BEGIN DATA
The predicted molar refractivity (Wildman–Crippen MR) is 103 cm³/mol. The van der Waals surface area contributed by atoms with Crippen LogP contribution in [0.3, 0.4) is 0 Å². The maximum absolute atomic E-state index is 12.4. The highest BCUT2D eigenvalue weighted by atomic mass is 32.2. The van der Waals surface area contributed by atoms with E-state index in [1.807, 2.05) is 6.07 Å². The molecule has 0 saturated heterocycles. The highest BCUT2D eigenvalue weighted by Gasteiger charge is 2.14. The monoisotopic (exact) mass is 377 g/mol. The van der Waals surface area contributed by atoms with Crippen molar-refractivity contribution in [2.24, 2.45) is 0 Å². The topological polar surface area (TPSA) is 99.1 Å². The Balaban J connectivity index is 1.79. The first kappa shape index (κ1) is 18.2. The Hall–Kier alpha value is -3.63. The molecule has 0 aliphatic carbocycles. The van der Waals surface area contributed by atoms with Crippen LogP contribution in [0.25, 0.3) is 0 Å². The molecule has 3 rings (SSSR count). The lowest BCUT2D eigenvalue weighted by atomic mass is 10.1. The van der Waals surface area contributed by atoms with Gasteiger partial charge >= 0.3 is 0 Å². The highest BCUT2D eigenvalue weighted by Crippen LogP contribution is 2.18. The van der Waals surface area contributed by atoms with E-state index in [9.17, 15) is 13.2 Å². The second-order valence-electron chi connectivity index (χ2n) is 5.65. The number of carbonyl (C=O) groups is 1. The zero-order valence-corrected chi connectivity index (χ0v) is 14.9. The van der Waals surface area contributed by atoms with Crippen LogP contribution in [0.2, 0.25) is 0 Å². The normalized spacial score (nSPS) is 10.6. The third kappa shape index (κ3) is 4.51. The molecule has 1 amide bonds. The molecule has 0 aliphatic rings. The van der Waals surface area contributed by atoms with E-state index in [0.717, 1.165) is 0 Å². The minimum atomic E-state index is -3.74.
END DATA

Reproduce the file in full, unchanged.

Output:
The predicted molar refractivity (Wildman–Crippen MR) is 103 cm³/mol. The van der Waals surface area contributed by atoms with Crippen LogP contribution in [0.3, 0.4) is 0 Å². The maximum absolute atomic E-state index is 12.4. The highest BCUT2D eigenvalue weighted by atomic mass is 32.2. The van der Waals surface area contributed by atoms with E-state index in [1.807, 2.05) is 6.07 Å². The molecule has 0 saturated heterocycles. The highest BCUT2D eigenvalue weighted by Gasteiger charge is 2.14. The monoisotopic (exact) mass is 377 g/mol. The van der Waals surface area contributed by atoms with Crippen molar-refractivity contribution in [2.24, 2.45) is 0 Å². The topological polar surface area (TPSA) is 99.1 Å². The Balaban J connectivity index is 1.79. The first kappa shape index (κ1) is 18.2. The Hall–Kier alpha value is -3.63. The molecule has 0 aliphatic carbocycles. The van der Waals surface area contributed by atoms with Crippen LogP contribution in [0.25, 0.3) is 0 Å². The molecule has 3 rings (SSSR count). The lowest BCUT2D eigenvalue weighted by atomic mass is 10.1. The van der Waals surface area contributed by atoms with Gasteiger partial charge >= 0.3 is 0 Å². The highest BCUT2D eigenvalue weighted by Crippen LogP contribution is 2.18. The van der Waals surface area contributed by atoms with E-state index in [9.17, 15) is 13.2 Å². The second-order valence-electron chi connectivity index (χ2n) is 5.65. The number of carbonyl (C=O) groups is 1. The zero-order valence-corrected chi connectivity index (χ0v) is 14.9. The van der Waals surface area contributed by atoms with Crippen LogP contribution in [0.2, 0.25) is 0 Å². The normalized spacial score (nSPS) is 10.6. The third kappa shape index (κ3) is 4.51. The molecule has 1 amide bonds. The molecule has 0 aliphatic rings. The van der Waals surface area contributed by atoms with E-state index in [0.717, 1.165) is 0 Å². The minimum atomic E-state index is -3.74.